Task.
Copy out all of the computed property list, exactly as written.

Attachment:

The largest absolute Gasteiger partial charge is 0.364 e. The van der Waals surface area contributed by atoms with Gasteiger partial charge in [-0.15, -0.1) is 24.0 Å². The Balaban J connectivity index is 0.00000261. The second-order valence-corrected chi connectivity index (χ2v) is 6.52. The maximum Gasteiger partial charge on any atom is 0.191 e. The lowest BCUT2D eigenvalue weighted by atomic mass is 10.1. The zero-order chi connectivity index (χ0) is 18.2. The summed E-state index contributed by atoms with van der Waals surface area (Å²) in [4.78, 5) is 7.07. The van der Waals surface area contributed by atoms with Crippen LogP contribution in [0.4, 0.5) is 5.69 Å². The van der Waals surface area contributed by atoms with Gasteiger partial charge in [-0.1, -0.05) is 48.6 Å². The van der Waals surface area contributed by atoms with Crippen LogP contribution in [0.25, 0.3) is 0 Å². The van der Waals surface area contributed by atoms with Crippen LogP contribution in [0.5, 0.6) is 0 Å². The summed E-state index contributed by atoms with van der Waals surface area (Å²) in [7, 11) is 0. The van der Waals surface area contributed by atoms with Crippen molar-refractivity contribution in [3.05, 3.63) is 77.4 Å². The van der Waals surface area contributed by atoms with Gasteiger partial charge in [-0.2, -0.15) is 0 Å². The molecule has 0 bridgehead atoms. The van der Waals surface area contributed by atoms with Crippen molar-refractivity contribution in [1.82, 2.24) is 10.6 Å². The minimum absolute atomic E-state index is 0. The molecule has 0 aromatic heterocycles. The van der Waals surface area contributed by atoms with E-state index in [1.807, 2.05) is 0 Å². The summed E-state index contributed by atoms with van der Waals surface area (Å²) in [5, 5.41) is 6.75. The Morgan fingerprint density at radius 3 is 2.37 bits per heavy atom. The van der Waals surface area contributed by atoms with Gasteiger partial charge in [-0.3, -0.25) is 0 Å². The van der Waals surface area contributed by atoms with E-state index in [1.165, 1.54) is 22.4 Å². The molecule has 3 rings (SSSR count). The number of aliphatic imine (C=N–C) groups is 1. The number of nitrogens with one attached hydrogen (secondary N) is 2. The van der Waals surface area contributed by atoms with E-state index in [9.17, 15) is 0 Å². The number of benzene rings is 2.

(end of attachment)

The largest absolute Gasteiger partial charge is 0.364 e. The van der Waals surface area contributed by atoms with Gasteiger partial charge in [-0.15, -0.1) is 24.0 Å². The Balaban J connectivity index is 0.00000261. The second-order valence-corrected chi connectivity index (χ2v) is 6.52. The maximum Gasteiger partial charge on any atom is 0.191 e. The lowest BCUT2D eigenvalue weighted by atomic mass is 10.1. The zero-order chi connectivity index (χ0) is 18.2. The summed E-state index contributed by atoms with van der Waals surface area (Å²) in [4.78, 5) is 7.07. The van der Waals surface area contributed by atoms with Crippen LogP contribution in [0.4, 0.5) is 5.69 Å². The van der Waals surface area contributed by atoms with Gasteiger partial charge in [-0.1, -0.05) is 48.6 Å². The van der Waals surface area contributed by atoms with Crippen LogP contribution in [0.25, 0.3) is 0 Å². The van der Waals surface area contributed by atoms with Crippen LogP contribution in [0.5, 0.6) is 0 Å². The summed E-state index contributed by atoms with van der Waals surface area (Å²) in [7, 11) is 0. The van der Waals surface area contributed by atoms with Crippen molar-refractivity contribution in [3.05, 3.63) is 77.4 Å². The van der Waals surface area contributed by atoms with Gasteiger partial charge in [-0.2, -0.15) is 0 Å². The molecule has 0 bridgehead atoms. The van der Waals surface area contributed by atoms with Crippen molar-refractivity contribution in [1.82, 2.24) is 10.6 Å². The minimum absolute atomic E-state index is 0. The molecule has 0 aromatic heterocycles. The van der Waals surface area contributed by atoms with E-state index in [1.807, 2.05) is 0 Å². The summed E-state index contributed by atoms with van der Waals surface area (Å²) in [5, 5.41) is 6.75. The Morgan fingerprint density at radius 3 is 2.37 bits per heavy atom. The van der Waals surface area contributed by atoms with Gasteiger partial charge in [-0.3, -0.25) is 0 Å². The van der Waals surface area contributed by atoms with E-state index in [1.165, 1.54) is 22.4 Å². The molecule has 3 rings (SSSR count). The number of aliphatic imine (C=N–C) groups is 1. The number of nitrogens with one attached hydrogen (secondary N) is 2. The van der Waals surface area contributed by atoms with E-state index in [9.17, 15) is 0 Å². The number of benzene rings is 2.